I WELL know the drill at 86 Princes Street. You don’t risk invoking the wrath of the New Club’s guardians by turning up tieless. Top of the stairs (not using the lift keeps one fitter) and reception staff, albeit with a benevolent smile, cast a knowing, wary you’ll-never-get-away-with-it eye.
My last-minute mission? To pen a piece on the barman, Peter Crossland, who retired just hours earlier on his birthday on Sunday after watering the members for 20 years.
Possibly the only bar in Edinburgh where nary a nasty word can be heard between gins and tonic, nor is spoken. Cheshire-born Peter, resident in Newington, came up here in 1973. Initially at the club he was a waiter in the dining room. “When the job in the bar became vacant I jumped at it,” he recalled. “I found them extremely nice, seriously pleasant people. I unfailingly gave them ‘sir’ or ‘lord’ or whatever.”
Peter, who met and married a local girl in 1975, has three adult children.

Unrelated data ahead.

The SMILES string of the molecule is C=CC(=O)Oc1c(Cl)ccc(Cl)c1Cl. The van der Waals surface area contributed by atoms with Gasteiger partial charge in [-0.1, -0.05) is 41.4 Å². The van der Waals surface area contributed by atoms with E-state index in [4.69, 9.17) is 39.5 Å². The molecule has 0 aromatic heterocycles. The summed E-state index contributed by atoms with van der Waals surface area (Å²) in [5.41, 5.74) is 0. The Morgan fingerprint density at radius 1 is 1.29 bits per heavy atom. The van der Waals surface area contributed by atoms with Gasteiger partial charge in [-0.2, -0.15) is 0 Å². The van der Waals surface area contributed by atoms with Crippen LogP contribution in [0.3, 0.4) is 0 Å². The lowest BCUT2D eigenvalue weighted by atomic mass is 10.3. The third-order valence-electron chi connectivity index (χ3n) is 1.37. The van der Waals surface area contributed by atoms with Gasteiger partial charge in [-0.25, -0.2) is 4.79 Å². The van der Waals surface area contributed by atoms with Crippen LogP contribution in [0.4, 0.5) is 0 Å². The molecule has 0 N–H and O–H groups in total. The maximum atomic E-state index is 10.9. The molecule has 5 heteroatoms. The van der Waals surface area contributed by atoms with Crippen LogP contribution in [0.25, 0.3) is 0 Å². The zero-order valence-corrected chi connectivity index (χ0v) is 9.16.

“We have a two-year grandchild so we foresee a busy retirement and, for my part, a computer course What I’ll miss considerably is the panoramic view of the city from the bar.”
Breast and be thankful. Charlie Dimmock. Went down a bomb with the boys. It was her spectacular cleavage, irresistible to the cameras, wot did it.
She fronted the other night the Great British Garden Revival on BBC 2. I’ve been at the shops investing in a hoe and calling a spade a spade, even though I don’t have garden.
Charlie, I couldn’t wait to welcome you back. Let’s be thankful the great Dimmock hasn’t diminished. I want to see more of you more often.
Now if I can be of any help with your new potatoes . . .